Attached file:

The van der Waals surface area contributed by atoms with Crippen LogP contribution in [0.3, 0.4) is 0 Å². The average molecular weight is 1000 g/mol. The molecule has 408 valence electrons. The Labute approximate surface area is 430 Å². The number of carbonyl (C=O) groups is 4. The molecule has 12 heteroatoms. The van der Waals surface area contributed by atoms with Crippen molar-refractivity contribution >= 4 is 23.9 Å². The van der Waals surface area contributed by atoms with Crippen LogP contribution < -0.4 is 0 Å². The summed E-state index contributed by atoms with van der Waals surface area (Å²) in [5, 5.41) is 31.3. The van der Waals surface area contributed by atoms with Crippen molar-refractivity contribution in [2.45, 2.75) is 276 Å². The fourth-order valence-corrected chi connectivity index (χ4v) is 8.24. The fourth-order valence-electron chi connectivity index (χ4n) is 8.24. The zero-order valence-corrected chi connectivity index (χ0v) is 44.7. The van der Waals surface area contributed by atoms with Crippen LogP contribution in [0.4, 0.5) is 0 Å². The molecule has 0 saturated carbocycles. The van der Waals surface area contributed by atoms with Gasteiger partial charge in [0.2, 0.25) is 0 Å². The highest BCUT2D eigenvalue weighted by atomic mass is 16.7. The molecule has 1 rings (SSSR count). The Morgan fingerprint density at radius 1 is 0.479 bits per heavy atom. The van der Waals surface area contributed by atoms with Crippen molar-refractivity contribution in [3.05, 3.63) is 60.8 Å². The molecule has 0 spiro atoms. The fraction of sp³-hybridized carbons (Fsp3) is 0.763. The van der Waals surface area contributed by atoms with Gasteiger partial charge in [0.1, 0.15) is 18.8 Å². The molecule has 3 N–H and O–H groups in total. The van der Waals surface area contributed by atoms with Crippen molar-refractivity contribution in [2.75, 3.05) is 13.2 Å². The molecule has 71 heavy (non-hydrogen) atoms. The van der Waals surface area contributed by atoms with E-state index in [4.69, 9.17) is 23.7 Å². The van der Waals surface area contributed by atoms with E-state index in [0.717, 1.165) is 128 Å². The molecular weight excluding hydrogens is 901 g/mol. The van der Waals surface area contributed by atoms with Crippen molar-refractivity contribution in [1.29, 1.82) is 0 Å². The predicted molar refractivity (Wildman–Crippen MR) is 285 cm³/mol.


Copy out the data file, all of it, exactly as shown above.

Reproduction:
The van der Waals surface area contributed by atoms with Crippen LogP contribution in [0.3, 0.4) is 0 Å². The average molecular weight is 1000 g/mol. The molecule has 408 valence electrons. The Labute approximate surface area is 430 Å². The number of carbonyl (C=O) groups is 4. The molecule has 12 heteroatoms. The van der Waals surface area contributed by atoms with Crippen molar-refractivity contribution >= 4 is 23.9 Å². The van der Waals surface area contributed by atoms with Crippen LogP contribution < -0.4 is 0 Å². The summed E-state index contributed by atoms with van der Waals surface area (Å²) in [5, 5.41) is 31.3. The van der Waals surface area contributed by atoms with Crippen molar-refractivity contribution in [2.45, 2.75) is 276 Å². The fourth-order valence-corrected chi connectivity index (χ4v) is 8.24. The fourth-order valence-electron chi connectivity index (χ4n) is 8.24. The zero-order valence-corrected chi connectivity index (χ0v) is 44.7. The van der Waals surface area contributed by atoms with Crippen LogP contribution in [0.4, 0.5) is 0 Å². The molecule has 0 saturated carbocycles. The van der Waals surface area contributed by atoms with Gasteiger partial charge in [0.2, 0.25) is 0 Å². The highest BCUT2D eigenvalue weighted by atomic mass is 16.7. The molecule has 1 rings (SSSR count). The Morgan fingerprint density at radius 1 is 0.479 bits per heavy atom. The van der Waals surface area contributed by atoms with Crippen molar-refractivity contribution in [3.05, 3.63) is 60.8 Å². The molecule has 0 spiro atoms. The fraction of sp³-hybridized carbons (Fsp3) is 0.763. The van der Waals surface area contributed by atoms with Gasteiger partial charge in [0.1, 0.15) is 18.8 Å². The molecule has 3 N–H and O–H groups in total. The van der Waals surface area contributed by atoms with Crippen molar-refractivity contribution in [2.75, 3.05) is 13.2 Å². The molecule has 71 heavy (non-hydrogen) atoms. The van der Waals surface area contributed by atoms with E-state index in [4.69, 9.17) is 23.7 Å². The van der Waals surface area contributed by atoms with E-state index in [0.717, 1.165) is 128 Å². The molecular weight excluding hydrogens is 901 g/mol. The van der Waals surface area contributed by atoms with Crippen molar-refractivity contribution in [1.29, 1.82) is 0 Å². The predicted molar refractivity (Wildman–Crippen MR) is 285 cm³/mol.